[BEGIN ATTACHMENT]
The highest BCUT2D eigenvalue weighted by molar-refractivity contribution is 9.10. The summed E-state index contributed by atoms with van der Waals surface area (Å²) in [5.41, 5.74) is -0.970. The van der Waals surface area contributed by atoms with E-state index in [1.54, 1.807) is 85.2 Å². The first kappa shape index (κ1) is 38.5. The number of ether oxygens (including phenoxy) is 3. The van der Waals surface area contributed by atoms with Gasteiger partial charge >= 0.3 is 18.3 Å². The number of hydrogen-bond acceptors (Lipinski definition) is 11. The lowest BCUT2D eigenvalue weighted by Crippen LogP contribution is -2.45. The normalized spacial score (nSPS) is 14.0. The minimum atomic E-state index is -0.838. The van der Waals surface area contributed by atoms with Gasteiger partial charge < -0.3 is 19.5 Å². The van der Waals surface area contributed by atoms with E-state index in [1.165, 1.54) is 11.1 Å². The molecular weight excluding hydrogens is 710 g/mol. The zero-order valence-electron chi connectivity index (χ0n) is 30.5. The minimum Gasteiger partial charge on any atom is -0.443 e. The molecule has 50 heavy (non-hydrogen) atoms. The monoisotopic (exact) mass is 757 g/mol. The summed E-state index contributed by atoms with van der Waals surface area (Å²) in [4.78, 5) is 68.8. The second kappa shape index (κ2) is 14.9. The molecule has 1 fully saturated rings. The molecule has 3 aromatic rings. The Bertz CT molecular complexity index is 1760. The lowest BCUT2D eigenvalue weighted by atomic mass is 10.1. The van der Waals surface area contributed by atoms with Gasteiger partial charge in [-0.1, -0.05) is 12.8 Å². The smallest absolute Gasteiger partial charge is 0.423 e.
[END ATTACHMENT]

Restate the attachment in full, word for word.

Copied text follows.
The highest BCUT2D eigenvalue weighted by molar-refractivity contribution is 9.10. The summed E-state index contributed by atoms with van der Waals surface area (Å²) in [5.41, 5.74) is -0.970. The van der Waals surface area contributed by atoms with E-state index in [1.54, 1.807) is 85.2 Å². The first kappa shape index (κ1) is 38.5. The number of ether oxygens (including phenoxy) is 3. The van der Waals surface area contributed by atoms with Gasteiger partial charge >= 0.3 is 18.3 Å². The number of hydrogen-bond acceptors (Lipinski definition) is 11. The lowest BCUT2D eigenvalue weighted by Crippen LogP contribution is -2.45. The normalized spacial score (nSPS) is 14.0. The minimum atomic E-state index is -0.838. The van der Waals surface area contributed by atoms with Gasteiger partial charge < -0.3 is 19.5 Å². The van der Waals surface area contributed by atoms with E-state index in [1.165, 1.54) is 11.1 Å². The molecular weight excluding hydrogens is 710 g/mol. The zero-order valence-electron chi connectivity index (χ0n) is 30.5. The minimum Gasteiger partial charge on any atom is -0.443 e. The molecule has 50 heavy (non-hydrogen) atoms. The monoisotopic (exact) mass is 757 g/mol. The summed E-state index contributed by atoms with van der Waals surface area (Å²) in [4.78, 5) is 68.8. The second kappa shape index (κ2) is 14.9. The molecule has 1 fully saturated rings. The molecule has 3 aromatic rings. The Bertz CT molecular complexity index is 1760. The lowest BCUT2D eigenvalue weighted by atomic mass is 10.1. The van der Waals surface area contributed by atoms with Gasteiger partial charge in [-0.1, -0.05) is 12.8 Å². The smallest absolute Gasteiger partial charge is 0.423 e.